In March, Engineering on the Edge covered Lockheed Martin’s investment into the D-Wave quantum computer. At the time, although Lockheed Martin seemed impressed with the system, the verdict was still out on how much faster (if at all) D-Wave’s machine was compared to conventional computers.
Since then, an independent study has confirmed that the quantum computer is as fast, or faster, than other computers. Google and NASA were intrigued enough by the results to partner in order to start an artificial intelligence (AI) lab at NASA’s Advanced Supercomputing Facility at the Ames Research Center in Silicon Valley. Continue reading
Data centers struggle with a number of ongoing challenges, including finding space to hold massive banks of servers, and finding economical ways to keep things cool. Planners in space-strapped Hong Kong hope to a take a new approach when it comes to addressing the space issue: put new data centers in underground caves.
It seems almost a certainty that the next generation of computers will use quantum mechanics for processing power. In place of zeros and ones, quantum mechanics offer zeros that are sometimes zeros, and sometimes ones. A single quantum computer could speed through problems that currently require entire data centers to solve, reducing operating costs by the bucket.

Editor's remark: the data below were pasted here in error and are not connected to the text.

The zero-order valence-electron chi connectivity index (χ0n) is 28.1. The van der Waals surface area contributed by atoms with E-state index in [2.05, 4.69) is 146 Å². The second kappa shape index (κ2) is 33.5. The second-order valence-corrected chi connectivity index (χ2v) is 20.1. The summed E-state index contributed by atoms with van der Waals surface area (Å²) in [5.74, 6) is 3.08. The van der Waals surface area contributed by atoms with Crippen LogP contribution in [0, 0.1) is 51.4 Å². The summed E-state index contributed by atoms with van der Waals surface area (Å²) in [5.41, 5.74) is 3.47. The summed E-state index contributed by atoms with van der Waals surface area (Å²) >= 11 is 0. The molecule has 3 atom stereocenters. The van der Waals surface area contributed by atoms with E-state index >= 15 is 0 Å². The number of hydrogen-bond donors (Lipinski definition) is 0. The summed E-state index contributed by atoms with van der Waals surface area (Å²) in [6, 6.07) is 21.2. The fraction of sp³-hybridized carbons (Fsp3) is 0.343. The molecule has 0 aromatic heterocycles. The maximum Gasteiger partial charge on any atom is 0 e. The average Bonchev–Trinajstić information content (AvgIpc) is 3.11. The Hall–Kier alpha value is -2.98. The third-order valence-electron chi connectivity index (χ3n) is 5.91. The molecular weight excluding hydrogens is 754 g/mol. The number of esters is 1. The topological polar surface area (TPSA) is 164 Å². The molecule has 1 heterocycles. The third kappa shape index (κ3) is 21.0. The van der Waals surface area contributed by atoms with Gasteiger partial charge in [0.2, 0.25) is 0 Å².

Canadian quantum computing company D-Wave sold this vision of the future to Lockheed Martin in May of 2011, in the form of a single quantum computer. It appears as though Lockheed Martin was impressed with the result. The company has moved to commercialize the system and integrate the computer into business operations. Continue reading
When it comes to measuring the performance of a supercomputer, we tend to focus on speed. But as these systems run hotter, and energy gets more expensive, we also have to focus on efficiency. Lucky for us, the companies that design these massive systems are already doing that.
Case in point: The Eurora supercomputer at the Cineca supercomputing facility in Bologna, Italy, has set a new record for data center energy efficiency. According to Eurotech, the company that built the system, it reached 3,150 megaflops per watt of sustained (Linpack) performance. That’s 26% higher than the top system on the Green500 list. (The current top-rated supercomputer is the The National Institute for Computational Sciences’ Beacon system.)